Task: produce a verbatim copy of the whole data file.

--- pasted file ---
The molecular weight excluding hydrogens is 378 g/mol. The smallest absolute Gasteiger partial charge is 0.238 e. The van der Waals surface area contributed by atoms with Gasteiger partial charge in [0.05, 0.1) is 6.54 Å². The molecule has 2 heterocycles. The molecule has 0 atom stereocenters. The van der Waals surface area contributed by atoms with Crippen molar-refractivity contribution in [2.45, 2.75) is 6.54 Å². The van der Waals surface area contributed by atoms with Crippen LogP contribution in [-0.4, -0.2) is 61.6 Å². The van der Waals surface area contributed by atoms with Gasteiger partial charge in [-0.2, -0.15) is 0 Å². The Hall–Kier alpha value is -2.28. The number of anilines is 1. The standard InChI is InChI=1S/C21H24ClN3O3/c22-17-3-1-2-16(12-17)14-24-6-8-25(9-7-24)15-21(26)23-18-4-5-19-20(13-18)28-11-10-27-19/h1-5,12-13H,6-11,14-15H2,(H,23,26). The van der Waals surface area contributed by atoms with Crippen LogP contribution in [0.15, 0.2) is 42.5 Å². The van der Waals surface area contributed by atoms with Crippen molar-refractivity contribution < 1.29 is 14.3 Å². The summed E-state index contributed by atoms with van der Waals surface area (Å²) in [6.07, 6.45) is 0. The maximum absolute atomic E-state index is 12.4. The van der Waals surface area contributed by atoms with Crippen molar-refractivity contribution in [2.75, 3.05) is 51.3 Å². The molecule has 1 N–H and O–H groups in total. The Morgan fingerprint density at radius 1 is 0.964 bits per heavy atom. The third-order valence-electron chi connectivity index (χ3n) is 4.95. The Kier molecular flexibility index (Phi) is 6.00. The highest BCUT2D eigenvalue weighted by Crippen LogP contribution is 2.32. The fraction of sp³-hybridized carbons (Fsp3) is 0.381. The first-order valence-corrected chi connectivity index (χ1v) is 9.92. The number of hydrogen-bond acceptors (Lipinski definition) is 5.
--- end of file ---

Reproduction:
The molecular weight excluding hydrogens is 378 g/mol. The smallest absolute Gasteiger partial charge is 0.238 e. The van der Waals surface area contributed by atoms with Gasteiger partial charge in [0.05, 0.1) is 6.54 Å². The molecule has 2 heterocycles. The molecule has 0 atom stereocenters. The van der Waals surface area contributed by atoms with Crippen molar-refractivity contribution in [2.45, 2.75) is 6.54 Å². The van der Waals surface area contributed by atoms with Crippen LogP contribution in [-0.4, -0.2) is 61.6 Å². The van der Waals surface area contributed by atoms with Gasteiger partial charge in [-0.2, -0.15) is 0 Å². The Hall–Kier alpha value is -2.28. The number of anilines is 1. The standard InChI is InChI=1S/C21H24ClN3O3/c22-17-3-1-2-16(12-17)14-24-6-8-25(9-7-24)15-21(26)23-18-4-5-19-20(13-18)28-11-10-27-19/h1-5,12-13H,6-11,14-15H2,(H,23,26). The van der Waals surface area contributed by atoms with Crippen LogP contribution in [0.15, 0.2) is 42.5 Å². The van der Waals surface area contributed by atoms with Crippen molar-refractivity contribution < 1.29 is 14.3 Å². The summed E-state index contributed by atoms with van der Waals surface area (Å²) in [6.07, 6.45) is 0. The maximum absolute atomic E-state index is 12.4. The van der Waals surface area contributed by atoms with Crippen molar-refractivity contribution in [2.75, 3.05) is 51.3 Å². The molecule has 1 N–H and O–H groups in total. The Morgan fingerprint density at radius 1 is 0.964 bits per heavy atom. The third-order valence-electron chi connectivity index (χ3n) is 4.95. The Kier molecular flexibility index (Phi) is 6.00. The highest BCUT2D eigenvalue weighted by Crippen LogP contribution is 2.32. The fraction of sp³-hybridized carbons (Fsp3) is 0.381. The first-order valence-corrected chi connectivity index (χ1v) is 9.92. The number of hydrogen-bond acceptors (Lipinski definition) is 5.